No matter how classic or profitable a series or franchise is, studios are always in the market of appealing to a younger audience with a new version of the property. With the success of shows like Muppet Babies and The Flintstone Kids, Hanna-Barbera decided to revisit the formula in 1988 for Scooby-Doo. It was their attempt to win over a new generation of fans while dusting the cobwebs off of the franchise that’d begun to show its age thanks to misguided spin offs and introductions of grating additions like Scrappy Doo and Flim Flam.
As a Hanna Barbera geek, I have to say “Mask of the Blue Falcon” hit all the right notes. I didn’t just have a good time with the surprisingly clever vehicle for the Mystery Inc. crew, but I also had so much fun pointing out all of the Easter Eggs. And yes, every single Easter Egg within “Mask of the Blue Falcon” is a reference to a Hanna Barbera cartoon from the sixties and seventies. I’m just disappointed we didn’t see anything referencing “Butch Cassidy and the Sundance Kids.” What? It’s an obscenely underrated Scooby Doo wannabe, darnit!
For the uninitiated when Scooby Doo was attempting a new formula, they turned “Scooby Doo” in to a series of movies where they solved crimes with big celebrities like Dick Van Dyke and Sonny and Cher. Among the most popular crossovers was Batman and Robin. For years Batman and Robin were the most consistent allies of Mystery, Inc. getting in to all kinds of scrape ups with them, and battling people like Joker and the Penguin. They just seemed to click. “The Brave and the Bold” continues the long tradition by teaming them together by pairing the modern iteration of Scooby Doo with the family friendly animated “Batman: Brave and Bold” and it works.
BOOTLEG FILES 627: “Laverne & Shirley in the Army” (1981-82 animated series).
LAST SEEN: On YouTube.
AMERICAN HOME VIDEO: None.
REASON FOR BOOTLEG STATUS: Never re-released after its initial broadcast.
CHANCES OF SEEING A COMMERCIAL DVD RELEASE: Oh, I hope not.
In concept, making an animated series based on “Laverne & Shirley” made perfect sense because the beloved sitcom was the most cartoonish program in the 1970s prime-time schedule. With its propensity for slapstick comedy and a line-up of over-the-top characters, “Laverne & Shirley” was a living cartoon.
BOOTLEG FILES 600: “The Banana Splits Adventure Hour” (1968-70 television series).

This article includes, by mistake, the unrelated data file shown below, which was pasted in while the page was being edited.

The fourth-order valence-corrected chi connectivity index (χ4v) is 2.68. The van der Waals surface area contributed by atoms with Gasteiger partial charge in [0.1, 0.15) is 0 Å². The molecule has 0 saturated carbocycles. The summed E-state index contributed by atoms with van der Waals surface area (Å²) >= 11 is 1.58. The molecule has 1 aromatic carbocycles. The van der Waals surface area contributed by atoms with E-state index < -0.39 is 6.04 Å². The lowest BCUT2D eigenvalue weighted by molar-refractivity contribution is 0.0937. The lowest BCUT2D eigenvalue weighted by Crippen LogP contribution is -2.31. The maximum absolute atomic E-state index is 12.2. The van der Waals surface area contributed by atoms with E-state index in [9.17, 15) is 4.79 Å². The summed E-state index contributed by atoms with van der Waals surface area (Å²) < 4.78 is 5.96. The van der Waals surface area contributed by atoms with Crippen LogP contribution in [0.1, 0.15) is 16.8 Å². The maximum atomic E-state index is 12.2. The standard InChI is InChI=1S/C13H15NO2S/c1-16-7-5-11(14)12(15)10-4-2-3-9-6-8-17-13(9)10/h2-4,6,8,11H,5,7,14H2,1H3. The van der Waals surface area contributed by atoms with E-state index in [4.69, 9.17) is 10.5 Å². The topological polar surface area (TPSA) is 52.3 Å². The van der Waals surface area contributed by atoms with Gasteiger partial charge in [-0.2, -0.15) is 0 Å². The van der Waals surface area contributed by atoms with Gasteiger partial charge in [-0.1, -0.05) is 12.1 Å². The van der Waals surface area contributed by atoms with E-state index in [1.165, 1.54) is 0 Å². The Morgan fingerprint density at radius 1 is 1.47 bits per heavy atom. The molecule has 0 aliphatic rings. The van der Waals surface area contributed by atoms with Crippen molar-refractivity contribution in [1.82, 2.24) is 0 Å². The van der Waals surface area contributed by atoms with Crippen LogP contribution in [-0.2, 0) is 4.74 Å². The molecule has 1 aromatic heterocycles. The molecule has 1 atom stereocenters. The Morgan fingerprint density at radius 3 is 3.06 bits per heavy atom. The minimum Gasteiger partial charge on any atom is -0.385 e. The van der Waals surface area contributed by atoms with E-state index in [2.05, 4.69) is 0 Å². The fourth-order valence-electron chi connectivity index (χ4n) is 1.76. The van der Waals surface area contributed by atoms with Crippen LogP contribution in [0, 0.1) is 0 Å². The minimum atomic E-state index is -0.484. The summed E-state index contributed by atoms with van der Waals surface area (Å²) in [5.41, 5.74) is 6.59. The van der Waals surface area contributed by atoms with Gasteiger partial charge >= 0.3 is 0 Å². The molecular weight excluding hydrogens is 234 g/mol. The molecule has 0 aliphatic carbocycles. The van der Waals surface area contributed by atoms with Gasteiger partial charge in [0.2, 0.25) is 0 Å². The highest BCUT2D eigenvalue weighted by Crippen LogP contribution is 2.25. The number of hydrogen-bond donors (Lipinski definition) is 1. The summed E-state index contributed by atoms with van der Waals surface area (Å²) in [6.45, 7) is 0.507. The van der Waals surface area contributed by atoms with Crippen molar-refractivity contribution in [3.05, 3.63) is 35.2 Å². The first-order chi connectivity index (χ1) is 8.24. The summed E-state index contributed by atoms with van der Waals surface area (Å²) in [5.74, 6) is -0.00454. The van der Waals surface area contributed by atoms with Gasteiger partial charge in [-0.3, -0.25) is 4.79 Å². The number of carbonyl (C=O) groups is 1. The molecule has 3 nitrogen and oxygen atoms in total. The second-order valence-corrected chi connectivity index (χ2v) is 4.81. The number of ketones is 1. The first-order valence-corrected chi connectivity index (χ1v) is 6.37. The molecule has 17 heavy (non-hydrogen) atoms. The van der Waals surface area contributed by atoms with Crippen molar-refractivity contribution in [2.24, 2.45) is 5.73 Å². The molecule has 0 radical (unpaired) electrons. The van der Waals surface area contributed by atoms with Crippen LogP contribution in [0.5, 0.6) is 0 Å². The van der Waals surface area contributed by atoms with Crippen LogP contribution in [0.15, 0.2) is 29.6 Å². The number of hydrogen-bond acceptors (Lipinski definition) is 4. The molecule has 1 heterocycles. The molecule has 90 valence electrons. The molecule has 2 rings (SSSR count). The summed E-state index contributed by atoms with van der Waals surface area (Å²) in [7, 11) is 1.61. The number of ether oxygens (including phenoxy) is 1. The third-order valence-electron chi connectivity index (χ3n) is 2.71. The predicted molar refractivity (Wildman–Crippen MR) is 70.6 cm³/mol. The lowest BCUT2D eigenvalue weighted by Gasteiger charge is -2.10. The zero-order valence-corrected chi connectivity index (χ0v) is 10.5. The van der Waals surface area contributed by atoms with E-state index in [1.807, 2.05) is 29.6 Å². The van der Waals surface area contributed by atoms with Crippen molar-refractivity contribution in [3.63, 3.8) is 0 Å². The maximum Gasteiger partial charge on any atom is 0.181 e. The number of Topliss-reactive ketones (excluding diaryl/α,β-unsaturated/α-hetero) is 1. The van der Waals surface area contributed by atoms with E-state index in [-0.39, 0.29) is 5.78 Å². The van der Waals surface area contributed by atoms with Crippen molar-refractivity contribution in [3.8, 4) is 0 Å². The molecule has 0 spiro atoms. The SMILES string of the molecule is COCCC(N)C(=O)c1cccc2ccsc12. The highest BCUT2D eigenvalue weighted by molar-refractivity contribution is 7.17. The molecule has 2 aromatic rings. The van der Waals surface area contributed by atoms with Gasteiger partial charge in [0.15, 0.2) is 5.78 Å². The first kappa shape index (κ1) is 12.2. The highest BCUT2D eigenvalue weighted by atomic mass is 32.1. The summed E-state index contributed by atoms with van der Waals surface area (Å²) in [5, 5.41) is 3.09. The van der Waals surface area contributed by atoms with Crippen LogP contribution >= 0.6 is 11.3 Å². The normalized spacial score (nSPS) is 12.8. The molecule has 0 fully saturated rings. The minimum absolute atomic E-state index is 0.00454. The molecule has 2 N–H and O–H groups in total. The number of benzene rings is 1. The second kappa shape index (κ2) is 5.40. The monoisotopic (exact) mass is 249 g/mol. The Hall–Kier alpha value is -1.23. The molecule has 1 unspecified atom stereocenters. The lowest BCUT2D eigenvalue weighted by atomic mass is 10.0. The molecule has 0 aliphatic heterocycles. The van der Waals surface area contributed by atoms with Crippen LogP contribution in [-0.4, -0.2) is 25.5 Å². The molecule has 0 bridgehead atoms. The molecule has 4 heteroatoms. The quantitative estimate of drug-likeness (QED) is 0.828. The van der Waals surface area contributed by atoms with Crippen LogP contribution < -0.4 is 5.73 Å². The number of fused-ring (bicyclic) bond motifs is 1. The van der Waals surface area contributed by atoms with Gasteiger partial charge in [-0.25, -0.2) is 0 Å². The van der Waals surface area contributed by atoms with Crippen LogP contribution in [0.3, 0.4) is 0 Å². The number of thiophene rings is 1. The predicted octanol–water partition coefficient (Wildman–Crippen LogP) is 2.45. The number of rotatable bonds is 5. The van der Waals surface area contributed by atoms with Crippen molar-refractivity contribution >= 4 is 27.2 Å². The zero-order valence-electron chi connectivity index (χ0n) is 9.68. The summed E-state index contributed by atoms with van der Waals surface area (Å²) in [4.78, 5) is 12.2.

LAST SEEN: Bits and pieces can be found on YouTube.
AMERICAN HOME VIDEO: None.
REASON FOR BOOTLEG STATUS: It is a bit complicated.
CHANCES OF SEEING A COMMERCIAL DVD RELEASE: Not in its original form.
Contemporary children’s television is a fairly boring scene that offers little in the way of genuine fun for the young viewers. Indeed, some shows are so lacking in energy and personality that you can’t help but wonder if the programming is designed to narcotize the kiddie audience into a state of numbness.
“Mike Tyson Mysteries” isn’t just a fun self aware satire of Mike Tyson, who seems to have a good time poking fun at himself, but is also a really clever poke at Hanna Barbera. Everything from a talking animal sidekick (incidentally a talking pigeon), a snooty ghost, geeky teen detective, and absurd mysteries make “Mike Tyson Mysteries” a hilarious series. Even the notion of basing a series around a random celebrity is typical seventies Hanna Barbera. Even the DVD for the first season is sorted out like one of the Hanna Barbera Archive releases for one of their many obscure series. That much attention to detail just has to be appreciated.
I fondly remember renting “Meet Rockula and Frankenstone” quite often from our local videos store when I was a kid, and thankfully the movie genuinely holds up. Like all great comedy series, the Flintstones have had their share of crossovers, and this time they have the misfortune of meeting Dracula and Frankenstone. Or their stone age counterparts, as it were. While it’s not raucously funny as when Abbot and Costello met them, it’s a darn good short movie with the Flintstones doing what they do best.
If you’re one of the many KISS fans that have always wondered what a sequel to “KISS Meets the Phantom of the Park” would look like, look no further. “Scooby Doo Meets KISS” should be more aptly titled “KISS Meets the Crimson Witch featuring Scooby Doo.” In all honesty, while this is primarily a cartoon for the Scooby Doo franchise, the majority of the film is based around KISS and their magical presences. Even the opening sequence is comprised of wonderful animated KISS montages with “Rock and Roll All Night” playing rather than the Scooby Doo theme song.